More Miami firefighters may be fired in hanging of noose incident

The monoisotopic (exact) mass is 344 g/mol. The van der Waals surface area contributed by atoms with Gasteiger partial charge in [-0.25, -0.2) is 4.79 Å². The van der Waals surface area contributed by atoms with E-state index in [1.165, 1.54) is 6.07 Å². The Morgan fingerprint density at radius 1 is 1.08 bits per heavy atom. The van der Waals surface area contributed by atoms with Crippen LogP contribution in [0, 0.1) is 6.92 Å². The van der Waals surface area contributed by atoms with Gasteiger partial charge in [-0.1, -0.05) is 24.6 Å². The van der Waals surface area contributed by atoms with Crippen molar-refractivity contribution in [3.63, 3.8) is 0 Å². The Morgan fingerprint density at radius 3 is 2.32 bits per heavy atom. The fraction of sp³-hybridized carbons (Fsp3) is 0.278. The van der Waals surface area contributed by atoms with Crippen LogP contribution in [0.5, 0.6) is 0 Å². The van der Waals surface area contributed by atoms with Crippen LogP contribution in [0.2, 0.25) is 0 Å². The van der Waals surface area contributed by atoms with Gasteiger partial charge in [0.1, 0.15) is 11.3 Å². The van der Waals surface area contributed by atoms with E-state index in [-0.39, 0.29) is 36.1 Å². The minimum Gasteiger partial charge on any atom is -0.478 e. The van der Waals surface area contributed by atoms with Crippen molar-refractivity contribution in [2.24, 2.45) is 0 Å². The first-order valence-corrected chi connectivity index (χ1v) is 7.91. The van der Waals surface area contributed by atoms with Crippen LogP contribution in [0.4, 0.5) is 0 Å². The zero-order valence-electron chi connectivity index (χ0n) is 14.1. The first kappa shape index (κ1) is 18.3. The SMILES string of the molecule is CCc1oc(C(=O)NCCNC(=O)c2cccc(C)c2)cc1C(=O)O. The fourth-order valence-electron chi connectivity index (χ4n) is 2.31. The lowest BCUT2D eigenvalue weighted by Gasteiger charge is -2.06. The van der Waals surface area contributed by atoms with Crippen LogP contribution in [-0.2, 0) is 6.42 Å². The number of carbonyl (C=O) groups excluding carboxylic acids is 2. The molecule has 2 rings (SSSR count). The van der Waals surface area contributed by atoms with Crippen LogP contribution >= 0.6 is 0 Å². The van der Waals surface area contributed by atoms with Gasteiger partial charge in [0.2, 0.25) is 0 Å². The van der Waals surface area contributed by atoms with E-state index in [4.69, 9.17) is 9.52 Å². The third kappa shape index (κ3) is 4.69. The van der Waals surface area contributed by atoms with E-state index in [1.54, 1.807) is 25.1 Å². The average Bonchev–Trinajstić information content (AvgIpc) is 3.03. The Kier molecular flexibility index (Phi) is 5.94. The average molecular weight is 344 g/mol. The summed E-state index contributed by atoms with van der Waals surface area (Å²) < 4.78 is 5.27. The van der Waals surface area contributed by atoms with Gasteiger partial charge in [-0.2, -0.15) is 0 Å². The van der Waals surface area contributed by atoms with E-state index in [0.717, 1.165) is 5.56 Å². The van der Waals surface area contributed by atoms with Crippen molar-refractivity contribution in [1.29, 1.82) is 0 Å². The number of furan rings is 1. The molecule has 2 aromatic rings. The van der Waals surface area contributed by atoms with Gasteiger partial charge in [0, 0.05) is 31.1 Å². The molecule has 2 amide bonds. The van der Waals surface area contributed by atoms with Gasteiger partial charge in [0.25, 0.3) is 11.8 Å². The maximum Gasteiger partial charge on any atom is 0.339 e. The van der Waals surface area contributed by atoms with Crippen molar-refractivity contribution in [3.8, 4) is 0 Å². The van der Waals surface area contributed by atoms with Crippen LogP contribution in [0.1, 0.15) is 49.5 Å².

Additional Miami firefighters may be fired in the coming days after six were terminated this week for allegedly placing a noose over the family photos of a black colleague, city officials said today. No one has admitted to or has been charged with the alleged act, City Manager Daniel Alfonso said at a joint news conference this morning with Miami Mayor Tomas Regalado and Fire Chief Joseph Zahralban. Investigators are still working to determine who draped the noose over the family photo, Alfonso said. A lieutenant with the City of Miami Department of Fire-Rescue discovered on Sept. 9 that his family photos at Fire Station 12 had been defaced with "lewd and sexually explicit renderings," Fire Chief Joseph Zahralban said in a statement Thursday, describing the incident as a "hideous, distasteful act of hate." The lieutenant, a 17-year department veteran, is black, according to the city manager's office. Zahralban said he personally responded to the incident after it was reported. It occurred as Hurricane Irma's outer bands hit South Florida. "Appalled by my observation, I immediately requested the Miami Police Department investigate the matter and temporarily transferred all personnel assigned to that station, per our department policy," the fire chief said. The investigation revealed that 11 members of the fire department had "some involvement with the incident," and they were relieved of duty, he said. Additional evidence revealed that six of those individuals -- a captain, a lieutenant and four firefighters -- who were "directly involved" in the incident were swiftly terminated for "offenses surrounding egregious and hateful conduct," according to Zahralban. The remaining five employees were relieved of duty with pay, Alfonso said in a statement. Termination letters sent Wednesday identify the fired members of the department as William W. Bryson, Kevin Meizoso, David Rivera, Justin Rumbaugh, Harold Santana and Alejandro Sese. ABC News could not immediately reach the terminated firefighters for comment. It was unclear whether they have obtained attorneys. "It is the policy of the Department of Fire Rescue to provide a workplace for all of our employees that is free from intimidation, threats or violent acts," Zahralban said. "Our department is a diverse organization rich in tradition and we hold Honor, Integrity and Respect for our fellow firefighters in the highest regard. These are expectations I place on myself, my staff and every individual under my command as we continue to stand ready to serve our community." Personnel from the fire station where the incident occurred were initially transferred to other stations, according to Alfonso. The investigation into lesser involvement by others who were at the station is ongoing, the findings of which could result in disciplinary actions ranging from suspensions to demotions, Alfonso said. "City of Miami Fire Rescue is an ethnically and racially diverse department and one of the best in the country," the city manager said. "The priority as first-responders is to work as a team to be of service to our community. We cannot and will not tolerate behavior that is disrespectful, hurtful and compromises the integrity of the department and the City of Miami." The noose was fashioned with twine, the Miami Herald reported. Police had initially responded to the fire station on a potential case of vandalism but the probe turned into a civil investigation that was turned over to fire officials, the newspaper reported. President of the Miami Association of Firefighters Freddy Delgado said in a statement that it expects all members "to be provided a safe, comfortable workplace" as well as "fair and complete investigations" and discipline "when warranted." "We have not yet been provided with all the information that the city relied upon in making the decisions it did today," Delgado said. "We are very disturbed by the allegations and look forward to the opportunity to review all the facts."